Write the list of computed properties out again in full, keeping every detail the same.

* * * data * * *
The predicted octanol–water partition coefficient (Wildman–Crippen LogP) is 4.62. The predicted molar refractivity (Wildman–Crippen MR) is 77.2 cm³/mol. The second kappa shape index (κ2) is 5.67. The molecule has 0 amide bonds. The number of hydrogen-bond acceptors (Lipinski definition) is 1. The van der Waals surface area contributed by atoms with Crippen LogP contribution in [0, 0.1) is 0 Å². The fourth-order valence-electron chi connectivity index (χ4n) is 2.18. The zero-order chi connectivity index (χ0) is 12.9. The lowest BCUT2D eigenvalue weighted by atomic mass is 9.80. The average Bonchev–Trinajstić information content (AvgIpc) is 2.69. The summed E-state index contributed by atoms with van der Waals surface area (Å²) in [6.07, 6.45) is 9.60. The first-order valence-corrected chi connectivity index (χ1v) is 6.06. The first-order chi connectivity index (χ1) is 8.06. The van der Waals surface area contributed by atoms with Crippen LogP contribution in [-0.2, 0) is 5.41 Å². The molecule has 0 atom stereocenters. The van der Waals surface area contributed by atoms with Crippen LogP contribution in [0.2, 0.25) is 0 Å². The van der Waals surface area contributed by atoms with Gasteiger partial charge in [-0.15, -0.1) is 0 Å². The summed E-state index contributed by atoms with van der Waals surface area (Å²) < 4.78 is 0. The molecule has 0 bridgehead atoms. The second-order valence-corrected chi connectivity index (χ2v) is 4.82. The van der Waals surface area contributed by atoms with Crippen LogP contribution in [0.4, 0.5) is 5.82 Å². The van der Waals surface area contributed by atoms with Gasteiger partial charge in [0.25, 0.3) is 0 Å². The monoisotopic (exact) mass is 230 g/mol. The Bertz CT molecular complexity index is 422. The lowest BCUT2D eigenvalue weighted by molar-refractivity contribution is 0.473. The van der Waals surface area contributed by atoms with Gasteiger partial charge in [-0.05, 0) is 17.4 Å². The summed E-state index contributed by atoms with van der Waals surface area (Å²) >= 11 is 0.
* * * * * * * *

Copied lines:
The predicted octanol–water partition coefficient (Wildman–Crippen LogP) is 4.62. The predicted molar refractivity (Wildman–Crippen MR) is 77.2 cm³/mol. The second kappa shape index (κ2) is 5.67. The molecule has 0 amide bonds. The number of hydrogen-bond acceptors (Lipinski definition) is 1. The van der Waals surface area contributed by atoms with Crippen LogP contribution in [0, 0.1) is 0 Å². The fourth-order valence-electron chi connectivity index (χ4n) is 2.18. The zero-order chi connectivity index (χ0) is 12.9. The lowest BCUT2D eigenvalue weighted by atomic mass is 9.80. The average Bonchev–Trinajstić information content (AvgIpc) is 2.69. The summed E-state index contributed by atoms with van der Waals surface area (Å²) in [6.07, 6.45) is 9.60. The first-order valence-corrected chi connectivity index (χ1v) is 6.06. The first-order chi connectivity index (χ1) is 8.06. The van der Waals surface area contributed by atoms with Crippen LogP contribution in [-0.2, 0) is 5.41 Å². The molecule has 0 atom stereocenters. The van der Waals surface area contributed by atoms with Crippen LogP contribution in [0.2, 0.25) is 0 Å². The van der Waals surface area contributed by atoms with Gasteiger partial charge in [-0.15, -0.1) is 0 Å². The summed E-state index contributed by atoms with van der Waals surface area (Å²) < 4.78 is 0. The molecule has 0 bridgehead atoms. The second-order valence-corrected chi connectivity index (χ2v) is 4.82. The van der Waals surface area contributed by atoms with Crippen LogP contribution in [0.4, 0.5) is 5.82 Å². The van der Waals surface area contributed by atoms with Gasteiger partial charge in [0.25, 0.3) is 0 Å². The monoisotopic (exact) mass is 230 g/mol. The Bertz CT molecular complexity index is 422. The lowest BCUT2D eigenvalue weighted by molar-refractivity contribution is 0.473. The van der Waals surface area contributed by atoms with Gasteiger partial charge in [-0.05, 0) is 17.4 Å². The summed E-state index contributed by atoms with van der Waals surface area (Å²) >= 11 is 0.